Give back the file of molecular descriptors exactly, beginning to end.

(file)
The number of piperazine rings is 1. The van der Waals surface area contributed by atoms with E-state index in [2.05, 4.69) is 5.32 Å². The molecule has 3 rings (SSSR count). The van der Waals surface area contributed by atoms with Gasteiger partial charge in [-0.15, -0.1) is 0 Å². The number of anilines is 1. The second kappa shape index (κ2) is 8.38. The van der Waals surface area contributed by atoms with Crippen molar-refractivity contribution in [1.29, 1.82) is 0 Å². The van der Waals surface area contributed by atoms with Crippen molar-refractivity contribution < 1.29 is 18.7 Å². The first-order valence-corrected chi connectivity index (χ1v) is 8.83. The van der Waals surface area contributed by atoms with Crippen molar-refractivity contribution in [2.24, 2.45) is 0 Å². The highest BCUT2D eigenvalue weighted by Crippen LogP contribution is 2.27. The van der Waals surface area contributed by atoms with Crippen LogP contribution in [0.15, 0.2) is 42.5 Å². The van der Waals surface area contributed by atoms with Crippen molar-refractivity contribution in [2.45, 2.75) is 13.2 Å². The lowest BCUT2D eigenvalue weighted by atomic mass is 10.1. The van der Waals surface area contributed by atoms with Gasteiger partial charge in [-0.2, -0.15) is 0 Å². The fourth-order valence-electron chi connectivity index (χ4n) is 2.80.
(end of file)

The number of piperazine rings is 1. The van der Waals surface area contributed by atoms with E-state index in [2.05, 4.69) is 5.32 Å². The molecule has 3 rings (SSSR count). The van der Waals surface area contributed by atoms with Gasteiger partial charge in [-0.15, -0.1) is 0 Å². The number of anilines is 1. The second kappa shape index (κ2) is 8.38. The van der Waals surface area contributed by atoms with Crippen molar-refractivity contribution in [1.29, 1.82) is 0 Å². The van der Waals surface area contributed by atoms with Crippen molar-refractivity contribution < 1.29 is 18.7 Å². The first-order valence-corrected chi connectivity index (χ1v) is 8.83. The van der Waals surface area contributed by atoms with Crippen molar-refractivity contribution in [2.24, 2.45) is 0 Å². The highest BCUT2D eigenvalue weighted by Crippen LogP contribution is 2.27. The van der Waals surface area contributed by atoms with Crippen LogP contribution in [0.15, 0.2) is 42.5 Å². The van der Waals surface area contributed by atoms with Crippen molar-refractivity contribution in [2.45, 2.75) is 13.2 Å². The lowest BCUT2D eigenvalue weighted by atomic mass is 10.1. The van der Waals surface area contributed by atoms with Gasteiger partial charge in [-0.2, -0.15) is 0 Å². The fourth-order valence-electron chi connectivity index (χ4n) is 2.80.